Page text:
Semin Reprod Med 2008; 26(5): 391-400
DOI: 10.1055/s-0028-1087105
© Thieme Medical Publishers

Miscarriage and Its Associations

Stephen Brown1
  • 1Associate Professor, Department of Obstetrics and Gynecology, University of Vermont, Burlington, Vermont
Further Information

Publication History

Publication Date:
29 September 2008 (online)


Despite many years of study, abnormal chromosome number remains the most common and well-documented cause of miscarriage. Nonchromosomal factors that have been associated with miscarriage are many and include endocrine abnormalities, anatomic abnormalities, inherited and acquired thrombophilia, environmental exposures, immunologic factors, and others. This article attempts to provide a brief overview and critique of the frequently reported factors. In addition, we call attention to the fact that, to be most helpful, modern studies of miscarriage need to provide details about the sonographically determined gestational age and fetal anatomic development prior to or at the time of pregnancy loss. Such information will be critical in helping to sort out which miscarriage-associated factors are more relevant at which stage of fetal development.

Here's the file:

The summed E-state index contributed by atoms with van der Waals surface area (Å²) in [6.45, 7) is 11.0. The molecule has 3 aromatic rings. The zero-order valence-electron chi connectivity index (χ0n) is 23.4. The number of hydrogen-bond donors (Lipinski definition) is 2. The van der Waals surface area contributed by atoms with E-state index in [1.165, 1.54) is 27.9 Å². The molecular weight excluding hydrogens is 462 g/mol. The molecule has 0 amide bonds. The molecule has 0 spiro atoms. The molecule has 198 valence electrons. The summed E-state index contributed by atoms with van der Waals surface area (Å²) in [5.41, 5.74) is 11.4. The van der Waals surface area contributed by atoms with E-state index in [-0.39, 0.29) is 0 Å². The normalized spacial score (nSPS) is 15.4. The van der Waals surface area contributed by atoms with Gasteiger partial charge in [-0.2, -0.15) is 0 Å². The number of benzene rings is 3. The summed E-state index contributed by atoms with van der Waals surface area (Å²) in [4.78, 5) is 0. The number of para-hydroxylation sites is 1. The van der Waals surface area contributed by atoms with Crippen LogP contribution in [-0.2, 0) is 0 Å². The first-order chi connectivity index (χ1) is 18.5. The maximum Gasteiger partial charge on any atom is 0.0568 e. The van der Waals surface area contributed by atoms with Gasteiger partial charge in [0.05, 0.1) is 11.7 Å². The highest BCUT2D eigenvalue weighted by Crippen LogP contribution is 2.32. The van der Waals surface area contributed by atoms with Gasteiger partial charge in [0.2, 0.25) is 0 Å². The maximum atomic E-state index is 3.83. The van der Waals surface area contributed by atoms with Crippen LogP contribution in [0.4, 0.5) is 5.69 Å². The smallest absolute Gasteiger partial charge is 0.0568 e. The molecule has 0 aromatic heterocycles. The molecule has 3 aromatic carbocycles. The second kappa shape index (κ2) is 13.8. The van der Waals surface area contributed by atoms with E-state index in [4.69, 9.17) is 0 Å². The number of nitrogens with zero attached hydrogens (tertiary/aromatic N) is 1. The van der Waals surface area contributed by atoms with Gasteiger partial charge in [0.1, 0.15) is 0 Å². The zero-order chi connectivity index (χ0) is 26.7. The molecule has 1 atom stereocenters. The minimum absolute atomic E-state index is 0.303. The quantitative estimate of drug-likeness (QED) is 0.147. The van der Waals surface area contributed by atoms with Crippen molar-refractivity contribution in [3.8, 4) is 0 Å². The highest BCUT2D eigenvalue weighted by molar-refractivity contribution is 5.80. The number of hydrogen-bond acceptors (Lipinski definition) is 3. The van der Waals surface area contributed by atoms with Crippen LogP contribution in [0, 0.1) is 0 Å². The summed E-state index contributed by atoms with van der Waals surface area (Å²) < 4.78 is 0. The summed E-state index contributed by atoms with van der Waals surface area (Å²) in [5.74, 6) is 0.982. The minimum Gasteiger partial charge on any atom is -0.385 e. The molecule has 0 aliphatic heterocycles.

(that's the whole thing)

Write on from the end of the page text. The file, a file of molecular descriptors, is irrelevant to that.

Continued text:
Stephen Brown, M.D. 

Department of Obstetrics and Gynecology, University of Vermont

Burlington, VT 05401